Employers across Minnesota and Wisconsin are likely familiar with the gender gap, or the discrepancy between wages and opportunities for male and female employees. However, there is another type of gap that puts female workers at a disadvantage: the grooming gap.
Recently, the phrase, "Ok, Boomer" has become a catch-all response from millennials and Generation Zers to older people who have expressed an opinion. What might have started as a harmless meme online has grown into a worldwide phenomenon.
Workplace dynamics and culture are naturally affected by sexual harassment, but the same is true when co-workers engage in a consensual romantic relationship. It can affect things like promotions, terminations, and other decisions that affect how employees are grouped and work together. How, and whether, you set rules for dating and intimacy among employees could have a dramatic effect on the workplace itself. It can also affect the legal complications you may face in the future.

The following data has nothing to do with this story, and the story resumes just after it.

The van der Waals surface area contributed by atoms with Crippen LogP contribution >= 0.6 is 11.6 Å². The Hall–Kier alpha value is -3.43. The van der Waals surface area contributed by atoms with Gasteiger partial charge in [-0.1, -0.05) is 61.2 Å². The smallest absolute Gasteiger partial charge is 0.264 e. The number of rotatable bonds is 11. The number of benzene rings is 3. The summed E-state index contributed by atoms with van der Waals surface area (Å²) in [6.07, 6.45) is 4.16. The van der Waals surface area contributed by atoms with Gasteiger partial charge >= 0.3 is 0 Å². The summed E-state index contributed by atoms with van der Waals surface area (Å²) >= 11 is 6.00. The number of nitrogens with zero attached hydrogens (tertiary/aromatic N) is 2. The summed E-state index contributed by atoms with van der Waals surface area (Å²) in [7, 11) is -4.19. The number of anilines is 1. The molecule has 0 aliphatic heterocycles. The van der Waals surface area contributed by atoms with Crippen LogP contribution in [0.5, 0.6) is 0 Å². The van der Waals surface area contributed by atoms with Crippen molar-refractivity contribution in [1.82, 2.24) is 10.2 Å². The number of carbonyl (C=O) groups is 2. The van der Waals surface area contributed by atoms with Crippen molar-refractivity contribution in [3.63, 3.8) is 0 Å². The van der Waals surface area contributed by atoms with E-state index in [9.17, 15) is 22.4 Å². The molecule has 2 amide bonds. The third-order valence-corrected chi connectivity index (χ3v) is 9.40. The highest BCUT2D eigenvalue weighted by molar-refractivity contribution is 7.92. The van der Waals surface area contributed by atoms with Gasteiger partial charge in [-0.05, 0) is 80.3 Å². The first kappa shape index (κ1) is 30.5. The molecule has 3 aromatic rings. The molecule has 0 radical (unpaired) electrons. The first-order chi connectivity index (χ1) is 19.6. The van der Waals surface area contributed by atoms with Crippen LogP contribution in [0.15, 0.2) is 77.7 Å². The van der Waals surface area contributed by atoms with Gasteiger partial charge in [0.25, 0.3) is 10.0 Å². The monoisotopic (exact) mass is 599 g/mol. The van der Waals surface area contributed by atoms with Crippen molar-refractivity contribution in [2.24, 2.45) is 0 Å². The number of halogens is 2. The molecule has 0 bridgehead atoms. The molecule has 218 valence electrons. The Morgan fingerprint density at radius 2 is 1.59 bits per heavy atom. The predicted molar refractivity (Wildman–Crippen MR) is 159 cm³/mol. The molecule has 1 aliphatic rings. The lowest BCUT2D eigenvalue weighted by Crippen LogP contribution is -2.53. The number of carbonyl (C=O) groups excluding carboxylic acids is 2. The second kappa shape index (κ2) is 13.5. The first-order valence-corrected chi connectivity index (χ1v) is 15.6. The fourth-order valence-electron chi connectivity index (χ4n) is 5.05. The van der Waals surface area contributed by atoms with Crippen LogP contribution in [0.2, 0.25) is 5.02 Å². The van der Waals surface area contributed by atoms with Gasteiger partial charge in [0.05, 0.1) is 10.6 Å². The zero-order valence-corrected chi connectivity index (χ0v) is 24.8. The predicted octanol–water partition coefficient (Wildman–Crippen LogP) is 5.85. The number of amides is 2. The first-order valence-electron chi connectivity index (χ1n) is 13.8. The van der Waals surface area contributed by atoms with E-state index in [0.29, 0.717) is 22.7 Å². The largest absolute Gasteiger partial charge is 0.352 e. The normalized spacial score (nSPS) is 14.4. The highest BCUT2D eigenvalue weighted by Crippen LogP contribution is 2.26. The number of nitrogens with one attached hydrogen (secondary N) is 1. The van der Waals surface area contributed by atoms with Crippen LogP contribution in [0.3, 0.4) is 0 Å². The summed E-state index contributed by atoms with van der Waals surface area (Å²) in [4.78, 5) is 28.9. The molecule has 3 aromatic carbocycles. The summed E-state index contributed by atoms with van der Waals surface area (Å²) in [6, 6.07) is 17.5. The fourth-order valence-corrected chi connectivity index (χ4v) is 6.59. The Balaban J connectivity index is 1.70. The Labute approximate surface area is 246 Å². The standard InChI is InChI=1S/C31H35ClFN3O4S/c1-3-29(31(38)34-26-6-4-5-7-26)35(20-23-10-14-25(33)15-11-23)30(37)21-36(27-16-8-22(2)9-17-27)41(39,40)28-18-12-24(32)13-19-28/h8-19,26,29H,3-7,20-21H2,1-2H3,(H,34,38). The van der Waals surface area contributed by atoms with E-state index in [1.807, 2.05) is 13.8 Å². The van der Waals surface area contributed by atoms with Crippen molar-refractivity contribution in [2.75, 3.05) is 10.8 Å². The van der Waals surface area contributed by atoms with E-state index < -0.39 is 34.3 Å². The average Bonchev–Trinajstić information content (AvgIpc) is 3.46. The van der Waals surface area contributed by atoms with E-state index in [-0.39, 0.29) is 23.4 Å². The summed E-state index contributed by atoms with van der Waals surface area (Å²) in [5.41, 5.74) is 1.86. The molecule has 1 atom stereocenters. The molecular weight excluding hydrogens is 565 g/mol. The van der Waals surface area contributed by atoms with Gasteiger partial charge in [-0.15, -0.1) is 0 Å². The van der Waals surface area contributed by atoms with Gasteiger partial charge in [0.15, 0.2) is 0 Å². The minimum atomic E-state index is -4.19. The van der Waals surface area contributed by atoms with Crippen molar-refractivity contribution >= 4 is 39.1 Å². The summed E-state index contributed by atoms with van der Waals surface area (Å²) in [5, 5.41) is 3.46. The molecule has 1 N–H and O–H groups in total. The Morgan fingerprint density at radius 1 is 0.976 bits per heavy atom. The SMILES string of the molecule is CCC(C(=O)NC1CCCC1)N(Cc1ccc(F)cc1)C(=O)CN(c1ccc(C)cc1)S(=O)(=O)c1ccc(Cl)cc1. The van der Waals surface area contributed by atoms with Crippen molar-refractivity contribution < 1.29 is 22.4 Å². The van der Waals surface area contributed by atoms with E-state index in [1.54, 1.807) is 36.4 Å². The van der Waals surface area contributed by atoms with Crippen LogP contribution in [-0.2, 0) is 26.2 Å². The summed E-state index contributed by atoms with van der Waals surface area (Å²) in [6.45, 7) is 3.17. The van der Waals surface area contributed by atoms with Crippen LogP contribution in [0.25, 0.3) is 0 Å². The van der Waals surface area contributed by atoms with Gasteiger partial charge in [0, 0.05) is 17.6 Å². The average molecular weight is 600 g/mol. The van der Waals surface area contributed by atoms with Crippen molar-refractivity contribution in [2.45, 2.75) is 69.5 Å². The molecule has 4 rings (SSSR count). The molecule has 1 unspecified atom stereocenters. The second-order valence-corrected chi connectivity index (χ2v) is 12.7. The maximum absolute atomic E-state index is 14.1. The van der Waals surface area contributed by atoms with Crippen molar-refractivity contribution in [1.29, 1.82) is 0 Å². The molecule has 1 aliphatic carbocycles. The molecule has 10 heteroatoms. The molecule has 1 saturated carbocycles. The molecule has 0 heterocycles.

State and federal laws require Minnesota employers to provide accommodations to workers with disabilities. Any employer that does not comply with these laws can face harsh penalties and costly legal battles.
Workplace culture and dynamics are not always as positive as employers and employees would hope. In some cases, a workplace becomes so negative and harmful for an employee that it constitutes a hostile work environment.
Employers across the state have all sorts of approaches to sick time, vacation time, and personal leave. Some leaves are paid, some are not. Some leaves are based in state law, others federal law and, in some cases, even city ordinance. So, what exactly is a Minnesota employee entitled to?
Making the decision to let an employee go is rarely an easy one. Firing someone affects that person's life and leaves a space in the workforce that an employer must often fill. As such, employers typically do not fire people on a whim.
Adding new employees is risky business. It's expensive to train them, and there's no guarantee they'll work out. Sometimes new employees don't blend well with existing personalities or office culture. As such, employers typically want to know as much as possible about a candidate before they throw them into the mix.
Paying employees properly is a primary responsibility for Minnesota employers. Not only does it reflect well on the company, it also prevents costly legal battles and protects workers' rights.